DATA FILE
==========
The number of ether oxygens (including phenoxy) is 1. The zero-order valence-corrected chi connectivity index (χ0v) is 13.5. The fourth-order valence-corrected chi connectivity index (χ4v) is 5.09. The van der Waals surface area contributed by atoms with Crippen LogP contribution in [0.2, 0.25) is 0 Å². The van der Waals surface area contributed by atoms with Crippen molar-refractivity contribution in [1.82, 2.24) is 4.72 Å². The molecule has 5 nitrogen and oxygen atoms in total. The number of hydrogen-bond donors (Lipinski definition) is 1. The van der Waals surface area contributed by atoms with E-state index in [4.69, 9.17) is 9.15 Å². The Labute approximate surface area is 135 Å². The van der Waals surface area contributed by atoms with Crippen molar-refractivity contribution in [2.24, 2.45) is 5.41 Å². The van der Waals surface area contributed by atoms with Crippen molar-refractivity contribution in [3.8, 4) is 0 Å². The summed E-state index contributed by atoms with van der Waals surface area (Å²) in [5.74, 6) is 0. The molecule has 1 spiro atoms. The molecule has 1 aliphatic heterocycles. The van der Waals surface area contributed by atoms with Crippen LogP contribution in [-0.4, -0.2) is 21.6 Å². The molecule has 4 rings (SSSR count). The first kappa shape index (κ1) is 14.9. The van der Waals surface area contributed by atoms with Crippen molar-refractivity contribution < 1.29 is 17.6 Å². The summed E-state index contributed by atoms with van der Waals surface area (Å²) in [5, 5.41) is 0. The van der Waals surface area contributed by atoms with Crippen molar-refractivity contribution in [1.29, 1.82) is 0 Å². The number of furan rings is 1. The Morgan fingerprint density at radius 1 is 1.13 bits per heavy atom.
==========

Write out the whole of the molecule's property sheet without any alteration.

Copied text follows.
The number of ether oxygens (including phenoxy) is 1. The zero-order valence-corrected chi connectivity index (χ0v) is 13.5. The fourth-order valence-corrected chi connectivity index (χ4v) is 5.09. The van der Waals surface area contributed by atoms with Crippen LogP contribution in [0.2, 0.25) is 0 Å². The van der Waals surface area contributed by atoms with Crippen molar-refractivity contribution in [1.82, 2.24) is 4.72 Å². The molecule has 5 nitrogen and oxygen atoms in total. The number of hydrogen-bond donors (Lipinski definition) is 1. The van der Waals surface area contributed by atoms with E-state index in [4.69, 9.17) is 9.15 Å². The Labute approximate surface area is 135 Å². The van der Waals surface area contributed by atoms with Crippen molar-refractivity contribution in [2.24, 2.45) is 5.41 Å². The van der Waals surface area contributed by atoms with Crippen molar-refractivity contribution in [3.8, 4) is 0 Å². The summed E-state index contributed by atoms with van der Waals surface area (Å²) in [5.74, 6) is 0. The molecule has 1 spiro atoms. The molecule has 1 aliphatic heterocycles. The van der Waals surface area contributed by atoms with Crippen LogP contribution in [-0.4, -0.2) is 21.6 Å². The molecule has 4 rings (SSSR count). The first kappa shape index (κ1) is 14.9. The van der Waals surface area contributed by atoms with Crippen molar-refractivity contribution < 1.29 is 17.6 Å². The summed E-state index contributed by atoms with van der Waals surface area (Å²) in [5, 5.41) is 0. The van der Waals surface area contributed by atoms with Crippen molar-refractivity contribution in [1.29, 1.82) is 0 Å². The number of furan rings is 1. The Morgan fingerprint density at radius 1 is 1.13 bits per heavy atom.